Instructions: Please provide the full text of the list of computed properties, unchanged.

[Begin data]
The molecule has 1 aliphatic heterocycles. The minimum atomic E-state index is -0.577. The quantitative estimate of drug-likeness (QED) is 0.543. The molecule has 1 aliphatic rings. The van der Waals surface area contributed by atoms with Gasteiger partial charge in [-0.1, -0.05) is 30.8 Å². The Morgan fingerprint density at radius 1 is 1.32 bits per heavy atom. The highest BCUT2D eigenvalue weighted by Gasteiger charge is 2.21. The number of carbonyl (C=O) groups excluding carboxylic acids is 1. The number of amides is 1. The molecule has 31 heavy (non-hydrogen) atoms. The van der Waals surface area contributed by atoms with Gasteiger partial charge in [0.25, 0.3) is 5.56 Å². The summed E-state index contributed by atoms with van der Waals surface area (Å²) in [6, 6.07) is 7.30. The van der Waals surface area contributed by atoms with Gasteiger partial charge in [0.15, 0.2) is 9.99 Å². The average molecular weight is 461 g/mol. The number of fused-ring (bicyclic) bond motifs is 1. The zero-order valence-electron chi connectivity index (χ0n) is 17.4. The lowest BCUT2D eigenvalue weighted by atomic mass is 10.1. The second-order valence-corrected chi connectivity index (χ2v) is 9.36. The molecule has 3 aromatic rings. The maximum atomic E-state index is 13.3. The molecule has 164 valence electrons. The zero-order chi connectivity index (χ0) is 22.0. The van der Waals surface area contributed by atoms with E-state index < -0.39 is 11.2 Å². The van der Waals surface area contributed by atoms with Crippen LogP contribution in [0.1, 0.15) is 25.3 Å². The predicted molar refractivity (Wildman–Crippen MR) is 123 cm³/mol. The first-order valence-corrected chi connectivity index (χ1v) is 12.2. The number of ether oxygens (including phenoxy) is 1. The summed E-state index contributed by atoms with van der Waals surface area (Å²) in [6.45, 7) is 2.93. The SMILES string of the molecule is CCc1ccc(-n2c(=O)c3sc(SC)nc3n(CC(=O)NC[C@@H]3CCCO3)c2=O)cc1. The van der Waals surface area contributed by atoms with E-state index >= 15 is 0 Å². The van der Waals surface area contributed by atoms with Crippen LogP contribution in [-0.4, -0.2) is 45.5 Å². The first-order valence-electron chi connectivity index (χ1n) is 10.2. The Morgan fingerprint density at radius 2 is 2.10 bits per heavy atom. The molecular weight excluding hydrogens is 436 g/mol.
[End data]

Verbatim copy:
The molecule has 1 aliphatic heterocycles. The minimum atomic E-state index is -0.577. The quantitative estimate of drug-likeness (QED) is 0.543. The molecule has 1 aliphatic rings. The van der Waals surface area contributed by atoms with Gasteiger partial charge in [-0.1, -0.05) is 30.8 Å². The Morgan fingerprint density at radius 1 is 1.32 bits per heavy atom. The highest BCUT2D eigenvalue weighted by Gasteiger charge is 2.21. The number of carbonyl (C=O) groups excluding carboxylic acids is 1. The number of amides is 1. The molecule has 31 heavy (non-hydrogen) atoms. The van der Waals surface area contributed by atoms with Gasteiger partial charge in [0.25, 0.3) is 5.56 Å². The summed E-state index contributed by atoms with van der Waals surface area (Å²) in [6, 6.07) is 7.30. The van der Waals surface area contributed by atoms with Gasteiger partial charge in [0.15, 0.2) is 9.99 Å². The average molecular weight is 461 g/mol. The number of fused-ring (bicyclic) bond motifs is 1. The zero-order valence-electron chi connectivity index (χ0n) is 17.4. The lowest BCUT2D eigenvalue weighted by atomic mass is 10.1. The second-order valence-corrected chi connectivity index (χ2v) is 9.36. The molecule has 3 aromatic rings. The maximum atomic E-state index is 13.3. The molecule has 164 valence electrons. The zero-order chi connectivity index (χ0) is 22.0. The van der Waals surface area contributed by atoms with E-state index < -0.39 is 11.2 Å². The van der Waals surface area contributed by atoms with Crippen LogP contribution in [0.1, 0.15) is 25.3 Å². The predicted molar refractivity (Wildman–Crippen MR) is 123 cm³/mol. The first-order valence-corrected chi connectivity index (χ1v) is 12.2. The number of ether oxygens (including phenoxy) is 1. The summed E-state index contributed by atoms with van der Waals surface area (Å²) in [6.45, 7) is 2.93. The SMILES string of the molecule is CCc1ccc(-n2c(=O)c3sc(SC)nc3n(CC(=O)NC[C@@H]3CCCO3)c2=O)cc1. The van der Waals surface area contributed by atoms with E-state index >= 15 is 0 Å². The van der Waals surface area contributed by atoms with Crippen LogP contribution in [-0.4, -0.2) is 45.5 Å². The first-order valence-electron chi connectivity index (χ1n) is 10.2. The Morgan fingerprint density at radius 2 is 2.10 bits per heavy atom. The molecular weight excluding hydrogens is 436 g/mol.